While The Secret of Grisly Manor wasn't exactly a smash hit, it was a huge cult favorite of those who enjoy Myst-style puzzle games. Now, Fire Maple Games (the developer behind Grisly Manor) is back with a new game. While the gameplay style is much the same as Grisly Manor, the setting is quite different - and quite beautiful:
If you've ever lost a device or had one stolen, then you know what a gut-wrenching feeling that can be. All of your personal data, contacts, e-mail, social networking, photos, and more in the hands of a stranger or thief? The very thought of it is sickening.
If you want a better chance of retrieving your lost or stolen device, then you have to be proactive about the matter. One of the top apps on the Market for hunting your down missing device is, of course, SeekDroid. We've taken an in-depth look at SeekDroid once before, but here's the quick-and-dirty rundown.
International Trade Commission Judge Theodore Essex decided in Washington today that Motorola Mobility did not violate three of Apple's Patents, as the Cupertino tech giant had claimed. Two of the patents related to touchscreen features, including multi touch, and a device's ability to recognize various types of manual input, like sliding and pinching gestures. The third, as Bloomberg explains, "is for a way to add components without having to run an installation program or rebooting."
This case comes as one of many in a long saga of attacks on Android for alleged patent infringement, part of an effort by Apple across four continents to prove that Android copies pieces of the iPhone's functionality.
Utilizing the same phone-centric implementation that we've just covered with PhoneLocator, Where's My Droid by alienmanfc6 is a light-weight, free security app that promises to help you recover your lost Android device.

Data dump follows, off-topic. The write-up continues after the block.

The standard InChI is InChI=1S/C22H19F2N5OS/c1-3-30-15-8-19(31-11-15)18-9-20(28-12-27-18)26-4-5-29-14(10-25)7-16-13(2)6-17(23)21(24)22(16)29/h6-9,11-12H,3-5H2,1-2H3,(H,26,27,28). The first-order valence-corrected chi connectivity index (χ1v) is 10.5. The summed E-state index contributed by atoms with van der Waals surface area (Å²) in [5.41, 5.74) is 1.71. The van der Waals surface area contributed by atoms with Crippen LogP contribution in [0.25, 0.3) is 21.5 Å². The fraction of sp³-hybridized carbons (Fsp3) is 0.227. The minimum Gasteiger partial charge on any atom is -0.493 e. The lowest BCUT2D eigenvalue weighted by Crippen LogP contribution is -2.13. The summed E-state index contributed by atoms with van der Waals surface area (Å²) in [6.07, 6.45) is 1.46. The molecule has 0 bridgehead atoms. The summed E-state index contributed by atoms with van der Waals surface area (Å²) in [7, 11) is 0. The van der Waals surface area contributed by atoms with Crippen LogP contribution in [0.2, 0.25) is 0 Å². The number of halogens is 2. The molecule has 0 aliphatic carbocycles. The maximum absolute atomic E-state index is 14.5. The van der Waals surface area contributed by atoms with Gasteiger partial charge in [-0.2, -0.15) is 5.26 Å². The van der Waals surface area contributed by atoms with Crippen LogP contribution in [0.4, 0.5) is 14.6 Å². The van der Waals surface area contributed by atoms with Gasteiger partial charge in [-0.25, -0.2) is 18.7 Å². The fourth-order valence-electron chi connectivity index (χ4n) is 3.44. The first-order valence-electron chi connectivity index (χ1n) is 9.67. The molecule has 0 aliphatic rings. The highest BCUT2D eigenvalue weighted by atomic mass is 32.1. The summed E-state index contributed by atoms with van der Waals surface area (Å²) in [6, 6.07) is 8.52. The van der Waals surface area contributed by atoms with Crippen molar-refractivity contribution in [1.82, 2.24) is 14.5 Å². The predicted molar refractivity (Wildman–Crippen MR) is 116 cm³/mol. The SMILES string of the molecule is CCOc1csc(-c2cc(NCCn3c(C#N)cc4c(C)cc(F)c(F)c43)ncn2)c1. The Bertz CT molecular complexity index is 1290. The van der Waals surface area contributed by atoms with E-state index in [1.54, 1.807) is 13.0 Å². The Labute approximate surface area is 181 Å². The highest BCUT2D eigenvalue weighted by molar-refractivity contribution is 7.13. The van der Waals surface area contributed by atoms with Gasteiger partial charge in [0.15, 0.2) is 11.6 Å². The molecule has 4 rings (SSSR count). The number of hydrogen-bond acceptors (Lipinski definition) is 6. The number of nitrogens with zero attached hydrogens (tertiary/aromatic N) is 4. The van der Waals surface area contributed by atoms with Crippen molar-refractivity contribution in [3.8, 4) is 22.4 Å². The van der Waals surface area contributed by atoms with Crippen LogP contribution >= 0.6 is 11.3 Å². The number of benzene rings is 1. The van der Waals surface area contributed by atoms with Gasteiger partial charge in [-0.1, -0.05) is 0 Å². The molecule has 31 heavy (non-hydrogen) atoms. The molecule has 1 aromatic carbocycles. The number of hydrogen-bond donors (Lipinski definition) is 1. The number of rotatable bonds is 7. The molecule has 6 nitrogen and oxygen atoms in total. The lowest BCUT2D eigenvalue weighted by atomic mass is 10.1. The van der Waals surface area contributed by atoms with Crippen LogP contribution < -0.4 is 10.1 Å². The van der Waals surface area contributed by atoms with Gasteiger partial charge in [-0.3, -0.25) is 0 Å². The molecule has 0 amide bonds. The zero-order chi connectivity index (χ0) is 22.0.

At A Glance
As with most other security apps, Where's My Droid sets up with ease, asking only your name and zip code, and automatically using the email address of the Google account connected with your device. Likewise, WMD uses your Google account to push information to your phone once it receives an SMS containing a keyword for the desired command. The implementation of ads into the app was off-putting at first, but it's no hassle to bypass them with a single button press.
PhoneLocator is the latest entry in the Mobile Security App Shootout, coming to Android users from the developers at RVO. Another loss/theft-focused app, PhoneLocator has most of the normal features that we've seen before, but with a slight twist in functionality that may make or break the app for some users.
At A Glance
The app comes at a very low one-time payment of €1.99 (or about $2.84) and installs very quickly. The twist I mentioned earlier is that PhoneLocator has no online interface and therefore relies on your email address or a second phone number to relay information and receive commands.
Developer LSDroid has raised the bar in our Security App Shootout series with the popular security app Cerberus. Another app looking to help those who dread the thought of their lost or stolen device out there all alone, Cerberus brings a lot to the table while maintaining a relatively low price point.